According to sources, the same FBI grand jury investigation that started in Pittsburgh, and that granted immunity to a dozen players from nine major league teams in exchange for testimony, has moved its focus to St. Louis and Atlanta.

"You know that players have been naming other players when they got behind those closed doors," said the Pirates' player representative, Bill Madlock.

According to spokesmen for the Cardinals and Braves, neither of those clubs knows anything about drug investigations involving its players.

Seldom has any decision by a baseball commissioner provoked such strong and diametrically opposed response.

"He'll never get it," said the Braves' captain, Bob Horner, of Ueberroth's request that players join in his testing program (no details of which have yet been released). "The guys who are on drugs in this league are obvious. If clubs paid close attention to how a guy is playing or acting, they'd spot 'em, too. You're talking about 50 guys, while 600 are clean. That's not justification for testing."

"If you don't have anything to be afraid of, why not submit to the test?" Schott wondered. "This is something that a lot of private companies have already done, and some of them have been shocked at the results."

"It's good for the society," said Joan Kroc, owner of the San Diego Padres. "Outside of nuclear war, (drugs are) the most deadly threat to our society."

What constitutes a threat to society can have different interpretations. Glasser of the ACLU said, "The question it raises is whether or not it is permissible to invade the privacy of thousands who are innocent of drug use in order to find a hand full of drug users. There is an old Southern song -- 'If you hang 'em all, you get the guilty.' "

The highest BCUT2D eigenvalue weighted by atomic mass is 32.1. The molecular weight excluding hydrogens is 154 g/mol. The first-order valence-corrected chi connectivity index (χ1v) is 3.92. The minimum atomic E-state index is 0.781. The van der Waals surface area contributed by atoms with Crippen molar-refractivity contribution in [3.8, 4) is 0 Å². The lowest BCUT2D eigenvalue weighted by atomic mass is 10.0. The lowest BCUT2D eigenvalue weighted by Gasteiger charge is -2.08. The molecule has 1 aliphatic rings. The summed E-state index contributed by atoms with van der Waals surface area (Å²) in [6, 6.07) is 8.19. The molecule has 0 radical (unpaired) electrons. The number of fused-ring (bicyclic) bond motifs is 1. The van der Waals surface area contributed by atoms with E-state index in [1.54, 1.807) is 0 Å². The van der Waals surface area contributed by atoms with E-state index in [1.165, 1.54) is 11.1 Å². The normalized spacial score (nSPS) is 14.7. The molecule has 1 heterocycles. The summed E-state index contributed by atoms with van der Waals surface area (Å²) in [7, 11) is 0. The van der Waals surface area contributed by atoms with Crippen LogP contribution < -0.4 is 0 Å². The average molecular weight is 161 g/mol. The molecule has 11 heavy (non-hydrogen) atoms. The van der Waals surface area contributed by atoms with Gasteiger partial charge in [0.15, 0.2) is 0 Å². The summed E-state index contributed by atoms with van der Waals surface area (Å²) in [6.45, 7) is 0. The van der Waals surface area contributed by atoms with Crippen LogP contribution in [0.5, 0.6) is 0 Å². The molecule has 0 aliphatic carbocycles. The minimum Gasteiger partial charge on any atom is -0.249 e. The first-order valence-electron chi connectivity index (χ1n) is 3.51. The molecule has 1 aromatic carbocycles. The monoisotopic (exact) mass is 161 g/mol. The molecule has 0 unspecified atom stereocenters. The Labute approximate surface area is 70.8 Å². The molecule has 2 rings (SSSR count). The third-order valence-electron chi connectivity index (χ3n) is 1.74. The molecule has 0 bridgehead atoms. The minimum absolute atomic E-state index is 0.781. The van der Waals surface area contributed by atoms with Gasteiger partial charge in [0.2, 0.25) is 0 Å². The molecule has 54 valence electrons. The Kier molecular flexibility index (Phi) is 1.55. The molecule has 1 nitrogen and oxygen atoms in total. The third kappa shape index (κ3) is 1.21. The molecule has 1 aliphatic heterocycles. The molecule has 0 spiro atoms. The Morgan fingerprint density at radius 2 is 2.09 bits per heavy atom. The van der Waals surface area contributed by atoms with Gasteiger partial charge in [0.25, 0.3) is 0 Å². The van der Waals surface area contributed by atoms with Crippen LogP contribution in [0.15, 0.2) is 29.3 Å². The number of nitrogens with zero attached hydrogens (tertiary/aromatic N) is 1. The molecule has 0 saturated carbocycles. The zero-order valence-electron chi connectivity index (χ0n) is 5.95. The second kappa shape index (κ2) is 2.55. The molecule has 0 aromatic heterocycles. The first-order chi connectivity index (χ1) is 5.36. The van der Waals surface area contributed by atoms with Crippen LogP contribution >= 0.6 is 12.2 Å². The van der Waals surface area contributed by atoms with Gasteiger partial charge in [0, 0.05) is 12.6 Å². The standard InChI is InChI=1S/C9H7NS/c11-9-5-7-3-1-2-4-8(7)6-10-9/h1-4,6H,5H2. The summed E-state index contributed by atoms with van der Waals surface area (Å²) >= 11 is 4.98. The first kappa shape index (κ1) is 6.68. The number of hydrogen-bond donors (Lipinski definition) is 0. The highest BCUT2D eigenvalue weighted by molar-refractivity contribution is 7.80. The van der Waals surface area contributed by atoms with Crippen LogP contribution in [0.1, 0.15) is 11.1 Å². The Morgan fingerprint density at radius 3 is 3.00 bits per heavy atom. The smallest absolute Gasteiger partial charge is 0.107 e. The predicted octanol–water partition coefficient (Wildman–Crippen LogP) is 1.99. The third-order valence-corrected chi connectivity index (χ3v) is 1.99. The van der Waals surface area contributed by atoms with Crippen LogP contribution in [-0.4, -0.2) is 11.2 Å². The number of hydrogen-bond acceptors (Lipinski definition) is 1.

He pointed out that Ueberroth's edict is legal because baseball is in the private sector, but added that it was "a classic abuse of power . . . The whole idea (of allowing) people to search whoever they want is the type of thing done in a totalitarian country."

One Orioles player who did not want to be identified said: "I'm not sure I understand why every ballplayer, because of a small percentage, has to give up a civil liberty. Somebody who may have used something recreationally could test positively. And while it might be good for that player to have to stop, the public perception would be that the guy is an abuser."

Fehr and the players union initially reacted with anger. "We had no advance knowledge and that's . . . not an appropriate way to do business; we needed to be consulted, not to be informed," said Fehr, whose first response was to call the plan grandstanding. "I don't think (this) will be (repeated)."

However, by yesterday evening, he was more conciliatory. He said that if, in the opinion of the clubs and the (three-member) Joint Review Committee of drug experts, the current program is not working, then the union would take the matter up again with its executive board and membership.

That, theoretically, could open the way to a new drug agreement that might, in turn, be tied in some way to resolution of the current labor stalemate.

He emphasized that the union wants major league players treated the same as anyone else in the country.

"No better and no worse," he said. "Except in the cases of individuals with control over others' lives, like airline pilots and truck drivers, no one else is subject to mandatory drug testing.

"We're being told, 'You're different. We want to make assumptions about you.' We will certainly comply with the agreement we have (already) made. It would take some convincing to change our minds."

Fehr refused to say how many players have been treated for drug abuse since the program was adopted last May. "Placing numbers on this is not a healthy exercise," he said. "It's none of your business."